Jon-Michael Young

"Grief: An Unwanted Community"
College Writing 1, Ms. Michelle Lorenzen

There are some words that you can define as much as you'd like but you will never truly understand what it means until you have experienced it first-hand. Grief is one of those words. It is defined as a deep sorrow especially when relating to someone’s death. I thought I knew what grief was because I had dealt with loss before in my life. Some distant relatives, family pets, a grandpa when I was still young, to name a few. But no definitions nor prior experiences could prepare me for what I dealt with this past summer. On July 30th, 2021, I lost one of my best friends to a cancerous brain tumor just 2 months before his 19th birthday.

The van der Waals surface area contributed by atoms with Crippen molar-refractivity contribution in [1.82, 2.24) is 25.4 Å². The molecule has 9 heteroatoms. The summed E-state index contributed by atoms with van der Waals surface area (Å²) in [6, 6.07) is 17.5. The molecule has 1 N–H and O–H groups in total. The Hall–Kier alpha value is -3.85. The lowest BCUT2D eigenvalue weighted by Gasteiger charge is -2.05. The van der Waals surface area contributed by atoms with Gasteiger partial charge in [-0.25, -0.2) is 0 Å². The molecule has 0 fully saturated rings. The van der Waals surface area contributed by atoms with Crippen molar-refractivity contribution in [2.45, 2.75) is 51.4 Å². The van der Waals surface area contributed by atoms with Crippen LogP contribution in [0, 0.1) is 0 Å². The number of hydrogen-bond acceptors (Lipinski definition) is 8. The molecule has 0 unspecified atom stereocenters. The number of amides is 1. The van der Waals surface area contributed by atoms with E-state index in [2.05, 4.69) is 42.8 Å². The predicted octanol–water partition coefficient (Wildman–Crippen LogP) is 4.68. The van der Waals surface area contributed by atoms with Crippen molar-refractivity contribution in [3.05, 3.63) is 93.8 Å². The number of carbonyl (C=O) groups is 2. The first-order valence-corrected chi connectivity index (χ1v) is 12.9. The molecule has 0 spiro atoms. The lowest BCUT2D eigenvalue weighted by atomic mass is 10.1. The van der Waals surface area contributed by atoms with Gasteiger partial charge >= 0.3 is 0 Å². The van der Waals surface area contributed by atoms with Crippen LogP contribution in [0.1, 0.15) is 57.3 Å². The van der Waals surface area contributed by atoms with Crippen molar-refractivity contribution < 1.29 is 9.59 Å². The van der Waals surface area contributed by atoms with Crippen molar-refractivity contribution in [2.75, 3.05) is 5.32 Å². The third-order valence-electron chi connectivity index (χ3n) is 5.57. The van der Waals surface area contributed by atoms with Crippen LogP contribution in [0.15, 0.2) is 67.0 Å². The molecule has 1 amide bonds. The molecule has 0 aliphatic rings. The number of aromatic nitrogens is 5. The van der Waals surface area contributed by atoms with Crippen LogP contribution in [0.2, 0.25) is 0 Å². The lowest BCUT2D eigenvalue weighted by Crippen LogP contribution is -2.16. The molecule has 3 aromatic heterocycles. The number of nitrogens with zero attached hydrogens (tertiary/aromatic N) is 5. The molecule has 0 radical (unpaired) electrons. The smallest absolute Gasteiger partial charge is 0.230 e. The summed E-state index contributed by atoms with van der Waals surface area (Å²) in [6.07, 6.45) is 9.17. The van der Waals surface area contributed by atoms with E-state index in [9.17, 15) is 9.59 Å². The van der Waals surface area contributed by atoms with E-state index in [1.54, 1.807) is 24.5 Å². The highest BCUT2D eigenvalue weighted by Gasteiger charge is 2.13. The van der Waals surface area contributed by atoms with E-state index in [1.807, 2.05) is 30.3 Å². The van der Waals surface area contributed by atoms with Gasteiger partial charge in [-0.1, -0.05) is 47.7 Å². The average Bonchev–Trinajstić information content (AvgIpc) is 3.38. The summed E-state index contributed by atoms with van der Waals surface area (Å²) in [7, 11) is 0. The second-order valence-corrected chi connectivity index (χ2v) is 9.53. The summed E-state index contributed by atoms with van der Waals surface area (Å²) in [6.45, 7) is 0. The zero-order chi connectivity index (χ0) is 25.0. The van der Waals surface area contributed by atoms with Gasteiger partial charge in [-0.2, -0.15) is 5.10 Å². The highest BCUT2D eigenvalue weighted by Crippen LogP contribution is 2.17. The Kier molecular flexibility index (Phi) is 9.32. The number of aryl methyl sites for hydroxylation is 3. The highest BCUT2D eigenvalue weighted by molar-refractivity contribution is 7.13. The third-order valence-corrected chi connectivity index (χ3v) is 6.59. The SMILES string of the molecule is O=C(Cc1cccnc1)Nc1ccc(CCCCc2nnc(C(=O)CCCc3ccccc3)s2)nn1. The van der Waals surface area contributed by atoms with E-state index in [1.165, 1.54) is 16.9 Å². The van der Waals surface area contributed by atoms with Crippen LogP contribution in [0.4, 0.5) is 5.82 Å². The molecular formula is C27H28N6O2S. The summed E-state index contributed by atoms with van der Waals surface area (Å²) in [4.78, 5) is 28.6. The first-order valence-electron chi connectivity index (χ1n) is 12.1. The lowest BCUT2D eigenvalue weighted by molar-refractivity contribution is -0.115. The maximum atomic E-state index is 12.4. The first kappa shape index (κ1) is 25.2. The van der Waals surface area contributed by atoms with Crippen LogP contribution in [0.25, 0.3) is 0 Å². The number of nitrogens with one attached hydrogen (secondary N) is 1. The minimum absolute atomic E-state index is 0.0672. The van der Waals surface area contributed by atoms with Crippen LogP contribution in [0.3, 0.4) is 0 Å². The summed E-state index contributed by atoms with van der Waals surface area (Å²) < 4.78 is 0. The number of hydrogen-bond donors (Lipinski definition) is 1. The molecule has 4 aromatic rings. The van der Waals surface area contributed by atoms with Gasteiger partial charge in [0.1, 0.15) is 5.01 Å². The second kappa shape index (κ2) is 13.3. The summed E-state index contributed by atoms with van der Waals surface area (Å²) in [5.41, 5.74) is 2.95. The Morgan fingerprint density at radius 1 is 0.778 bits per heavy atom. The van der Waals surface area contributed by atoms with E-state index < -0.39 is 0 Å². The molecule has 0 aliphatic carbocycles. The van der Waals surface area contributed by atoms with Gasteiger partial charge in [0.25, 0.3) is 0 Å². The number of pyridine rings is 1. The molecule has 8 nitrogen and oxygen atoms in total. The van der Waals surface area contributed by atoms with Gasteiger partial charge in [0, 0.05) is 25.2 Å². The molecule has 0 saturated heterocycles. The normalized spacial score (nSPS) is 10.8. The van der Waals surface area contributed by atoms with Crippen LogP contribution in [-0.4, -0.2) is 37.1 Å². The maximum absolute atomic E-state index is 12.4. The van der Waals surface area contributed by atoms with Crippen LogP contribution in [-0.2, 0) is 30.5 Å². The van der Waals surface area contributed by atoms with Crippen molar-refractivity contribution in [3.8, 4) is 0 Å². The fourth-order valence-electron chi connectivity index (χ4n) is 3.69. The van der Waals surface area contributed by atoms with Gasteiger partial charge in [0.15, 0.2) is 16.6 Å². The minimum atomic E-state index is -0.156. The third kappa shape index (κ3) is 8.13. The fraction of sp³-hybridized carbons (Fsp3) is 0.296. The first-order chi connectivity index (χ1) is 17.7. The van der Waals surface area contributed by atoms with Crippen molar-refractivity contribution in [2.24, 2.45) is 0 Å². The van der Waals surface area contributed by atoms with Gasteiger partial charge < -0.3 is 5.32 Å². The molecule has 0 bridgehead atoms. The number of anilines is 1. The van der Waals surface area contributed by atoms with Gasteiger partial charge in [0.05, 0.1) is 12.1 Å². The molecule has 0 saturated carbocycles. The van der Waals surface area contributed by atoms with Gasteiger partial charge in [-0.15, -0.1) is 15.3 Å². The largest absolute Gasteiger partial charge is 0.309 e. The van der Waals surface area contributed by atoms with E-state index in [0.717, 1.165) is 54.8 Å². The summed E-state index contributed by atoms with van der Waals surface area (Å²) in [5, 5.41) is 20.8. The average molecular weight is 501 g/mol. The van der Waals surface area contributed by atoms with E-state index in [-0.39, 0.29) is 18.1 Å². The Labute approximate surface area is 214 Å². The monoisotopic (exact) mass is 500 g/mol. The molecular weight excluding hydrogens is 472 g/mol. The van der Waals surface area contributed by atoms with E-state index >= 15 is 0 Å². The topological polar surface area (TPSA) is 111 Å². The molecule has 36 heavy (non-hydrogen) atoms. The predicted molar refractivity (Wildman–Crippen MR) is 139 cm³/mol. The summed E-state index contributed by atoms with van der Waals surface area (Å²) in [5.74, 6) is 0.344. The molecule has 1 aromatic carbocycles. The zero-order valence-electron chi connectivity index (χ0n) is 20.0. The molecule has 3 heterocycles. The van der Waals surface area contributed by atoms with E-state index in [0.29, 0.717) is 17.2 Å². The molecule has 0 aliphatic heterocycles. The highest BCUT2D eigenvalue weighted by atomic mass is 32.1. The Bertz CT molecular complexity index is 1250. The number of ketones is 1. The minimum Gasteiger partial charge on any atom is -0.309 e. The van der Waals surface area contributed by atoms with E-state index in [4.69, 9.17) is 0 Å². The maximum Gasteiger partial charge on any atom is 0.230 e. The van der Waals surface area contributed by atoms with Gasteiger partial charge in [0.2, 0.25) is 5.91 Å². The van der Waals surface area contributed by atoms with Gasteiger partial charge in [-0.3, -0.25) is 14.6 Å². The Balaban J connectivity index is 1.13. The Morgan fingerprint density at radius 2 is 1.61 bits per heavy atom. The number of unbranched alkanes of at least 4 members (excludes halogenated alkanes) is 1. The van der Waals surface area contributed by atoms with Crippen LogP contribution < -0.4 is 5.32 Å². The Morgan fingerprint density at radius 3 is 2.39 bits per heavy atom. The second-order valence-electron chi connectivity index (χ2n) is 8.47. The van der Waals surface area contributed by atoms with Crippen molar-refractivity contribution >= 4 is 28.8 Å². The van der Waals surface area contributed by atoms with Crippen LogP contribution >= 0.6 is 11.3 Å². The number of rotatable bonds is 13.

Connor James Christian, that was his full name. Yet, whenever someone would call him Connor, it took time to register in my brain that they were referring to him. That's because to me and our circle of friends, he was Hooch. Connor had always been a quiet kid, it was almost like he was observing every little detail in the conversation or environment. When he talked, it was most likely something important. That's because Connor was incredibly smart and was in gifted classes since he was in 2nd grade. I had known Connor since we were both 11 when we were on the same baseball team and throughout the years, we had shared some of the same classes in school. And then there was Hooch. Hooch was like an alter ego that would come out when we would be online playing video games. He was loud, outspoken, crude, and hilarious. This was the kid that I grew to love like he was my own brother. Since freshman year, we would play video games for hours on end; sometimes even well into the morning to the point where we would finish playing just 3 hours before we had to go to school. It definitely wasn’t a healthy habit but I know for a fact none of us would have ever traded in those late nights for anything in the world.